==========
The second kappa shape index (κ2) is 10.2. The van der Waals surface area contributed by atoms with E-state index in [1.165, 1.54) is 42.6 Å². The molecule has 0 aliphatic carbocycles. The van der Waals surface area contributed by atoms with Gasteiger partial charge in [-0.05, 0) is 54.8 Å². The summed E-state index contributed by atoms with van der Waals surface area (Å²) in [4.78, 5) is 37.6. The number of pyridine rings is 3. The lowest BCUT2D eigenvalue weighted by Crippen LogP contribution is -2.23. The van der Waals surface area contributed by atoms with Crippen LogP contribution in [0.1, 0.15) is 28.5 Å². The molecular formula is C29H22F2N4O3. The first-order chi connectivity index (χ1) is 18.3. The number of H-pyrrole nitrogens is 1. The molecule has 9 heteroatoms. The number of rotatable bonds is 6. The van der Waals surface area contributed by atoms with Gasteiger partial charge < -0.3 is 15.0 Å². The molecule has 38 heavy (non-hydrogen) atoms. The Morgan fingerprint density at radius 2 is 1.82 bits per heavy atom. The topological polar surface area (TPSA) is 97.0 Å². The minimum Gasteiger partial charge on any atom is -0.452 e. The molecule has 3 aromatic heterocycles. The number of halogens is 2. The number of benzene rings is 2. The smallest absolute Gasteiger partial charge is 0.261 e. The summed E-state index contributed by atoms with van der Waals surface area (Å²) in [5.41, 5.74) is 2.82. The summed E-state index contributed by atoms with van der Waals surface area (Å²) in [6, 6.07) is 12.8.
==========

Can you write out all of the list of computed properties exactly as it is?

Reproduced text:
The second kappa shape index (κ2) is 10.2. The van der Waals surface area contributed by atoms with E-state index in [1.165, 1.54) is 42.6 Å². The molecule has 0 aliphatic carbocycles. The van der Waals surface area contributed by atoms with Gasteiger partial charge in [-0.05, 0) is 54.8 Å². The summed E-state index contributed by atoms with van der Waals surface area (Å²) in [4.78, 5) is 37.6. The number of pyridine rings is 3. The lowest BCUT2D eigenvalue weighted by Crippen LogP contribution is -2.23. The van der Waals surface area contributed by atoms with Crippen LogP contribution in [0.1, 0.15) is 28.5 Å². The molecular formula is C29H22F2N4O3. The first-order chi connectivity index (χ1) is 18.3. The number of H-pyrrole nitrogens is 1. The molecule has 9 heteroatoms. The number of rotatable bonds is 6. The van der Waals surface area contributed by atoms with Gasteiger partial charge < -0.3 is 15.0 Å². The molecule has 38 heavy (non-hydrogen) atoms. The Morgan fingerprint density at radius 2 is 1.82 bits per heavy atom. The topological polar surface area (TPSA) is 97.0 Å². The minimum Gasteiger partial charge on any atom is -0.452 e. The molecule has 3 aromatic heterocycles. The number of halogens is 2. The number of benzene rings is 2. The smallest absolute Gasteiger partial charge is 0.261 e. The summed E-state index contributed by atoms with van der Waals surface area (Å²) in [5.41, 5.74) is 2.82. The summed E-state index contributed by atoms with van der Waals surface area (Å²) in [6, 6.07) is 12.8.